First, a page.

I used to love to bake when I was a kid–and OH, did I love to eat what I baked! When I was still in single digits, I had an Easy Bake Oven, which was just a plastic box with an incandescent lightbulb inside. I’d mix up the mix in the tiny bowl, and pour it into the tiny tin and use the plastic shoving tool to shove the tiny tin over the light bulb, and then wait. And then CAKE!
It was magical. And because it was a tiny tin, I got to eat the whole cake, myself.
Years later, when I was in college, I went back to that experience when I wanted to bake a cake for someone. I’d buy a box and the stuff listed on the box, follow the instructions, and then there would be a cake! It wasn’t quite as pretty as something from the bakery, but I could afford it, and it was fun to make it myself.
Eventually I graduated to box mixes with ingredients that weren’t listed on the box, and then finally trying out making things from scratch. I got pretty good at it, too. My favorite was to bake chocolate chip cookies using “grandma’s secret recipe” (read: the recipe on the bag of store-brand chips, which I liked much more than big brand name recipes).
But then disaster struck. I started getting sick any time I ate. Eventually I narrowed it down to anything that had flour in it, and well, you guessed it, anything that contained gluten. I had to stop baking. I had to give up what felt like a major part of myself–two major parts, really: the eating and the baking.
I tried gluten free baking, but everything turned out like bricks. There was no rise, a lot of times there was no color. They were dry and grainy. And I felt like a failure.
Now, one of my most favorite movies from the ‘80s is Mike Nichols’s Working Girl, which is about a young woman trying to break out of secretarial work and into the world of male-dominated Business. She comes up with a brilliant idea to help the CEO of a mega-corporation expand its reach, but her boss steals her idea and delicious drama ensues. Things happen, yadda yadda. It’s a great movie, and I highly recommend it. But anyway, near the end, the CEO tells a story about the giant big rig truck that gets stuck, wedged under a bridge. Nobody can figure out how to get it out from under the bridge. Finally, it’s a little girl that suggests letting the air out of the tires so that the truck can get free.
Little girls with their Easy Bake Ovens take the cake, y’all.
Once I went “let the air out” of my ego and went back to my Easy Bake roots, using gluten-free mixes to make baked goods (with a grown-up oven), things turned the corner for me. It turns out that baking gluten-free is a different skill set from baking with wheat. Like, the rules are completely different.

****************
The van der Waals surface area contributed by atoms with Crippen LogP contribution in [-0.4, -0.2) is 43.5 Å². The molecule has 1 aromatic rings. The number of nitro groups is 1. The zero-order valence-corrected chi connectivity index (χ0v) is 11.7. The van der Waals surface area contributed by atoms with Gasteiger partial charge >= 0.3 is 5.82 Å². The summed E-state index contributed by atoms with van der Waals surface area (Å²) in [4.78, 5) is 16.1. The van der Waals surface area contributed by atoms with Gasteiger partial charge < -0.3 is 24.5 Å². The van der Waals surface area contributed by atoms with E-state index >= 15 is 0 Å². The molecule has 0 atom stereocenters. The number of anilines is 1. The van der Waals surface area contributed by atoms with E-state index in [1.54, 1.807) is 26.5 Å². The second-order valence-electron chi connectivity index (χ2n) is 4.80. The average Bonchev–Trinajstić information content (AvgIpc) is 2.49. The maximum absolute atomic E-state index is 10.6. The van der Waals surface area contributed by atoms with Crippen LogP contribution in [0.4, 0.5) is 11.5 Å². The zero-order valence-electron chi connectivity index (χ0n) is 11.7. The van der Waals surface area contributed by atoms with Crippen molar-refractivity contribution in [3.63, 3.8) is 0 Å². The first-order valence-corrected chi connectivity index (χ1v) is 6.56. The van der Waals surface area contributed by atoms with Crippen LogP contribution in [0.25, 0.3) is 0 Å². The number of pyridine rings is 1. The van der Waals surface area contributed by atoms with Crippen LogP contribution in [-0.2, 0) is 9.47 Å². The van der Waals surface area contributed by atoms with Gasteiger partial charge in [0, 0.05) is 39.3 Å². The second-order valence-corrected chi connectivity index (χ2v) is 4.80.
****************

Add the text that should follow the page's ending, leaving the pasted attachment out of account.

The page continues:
🧑🏻🍳 You want to measure by weight, not volume. Even when you’re baking with wheat, there’s a huge difference between sifted flour and packing it into your measuring cup, but that difference is magnified when you’re baking gluten free. If you don’t have a kitchen scale, I recommend OXO brand. You’re going to want a scale that can switch between grams and ounces/pounds. Honestly, many gluten-free recipes offer measurements in grams. It’s more precise than ounces. I also like that OXO scales have a pull out display so you can see around your larger mixing bowls. This one is great and can handle up to 11 lbs, for when you’re mixing big batches in your largest mixing bowls: https://amzn.to/3H0Uw1e *
💧Gluten-free flours absorb liquid at different rates. Some are incredibly thirsty–anyone who has ever tried to bake with coconut flour knows about this. Some need less liquid. Until you have an idea of which flours do what, be sure to follow recipes as written, so that you’ll have a successful bake.
⏲ Not only that, but they usually need a little bit more time to absorb the liquids. GF doughs and batters like to rest 15-30 minutes at least before they go in the oven. I’ve also seen plenty of recipes that call for the dough resting in the fridge overnight. This is important! Let your dough rest.
🥣 Different GF flours also each have different ratios of starch to protein, which affects the structure of the bake. You may be able to replace one starchy flour for another, but it starts getting tricky when you try to sub out a starchy flour for a protein flour.
🥄 One-to-one flours are sold as gluten-free replacements for wheat flour. This is true to a point, but each flour has its own strengths and weaknesses–and flavor. Some are better for pastries, some for bread, some for cookies, some for cakes, just like how you could find wheat flour that’s sold as all-purpose, bread flour, or cake flour. There is no one flour that Just Works for everything.
In short, if you’re missing all your favorite baked goods, making them yourself is an excellent option. Just remember that you’re new at this and prepare accordingly. And never compare your beginning to someone else’s middle.
I’d love to hear your story of a skill that you have. Were you always this good at it?
Stay strong and keep reading your labels!
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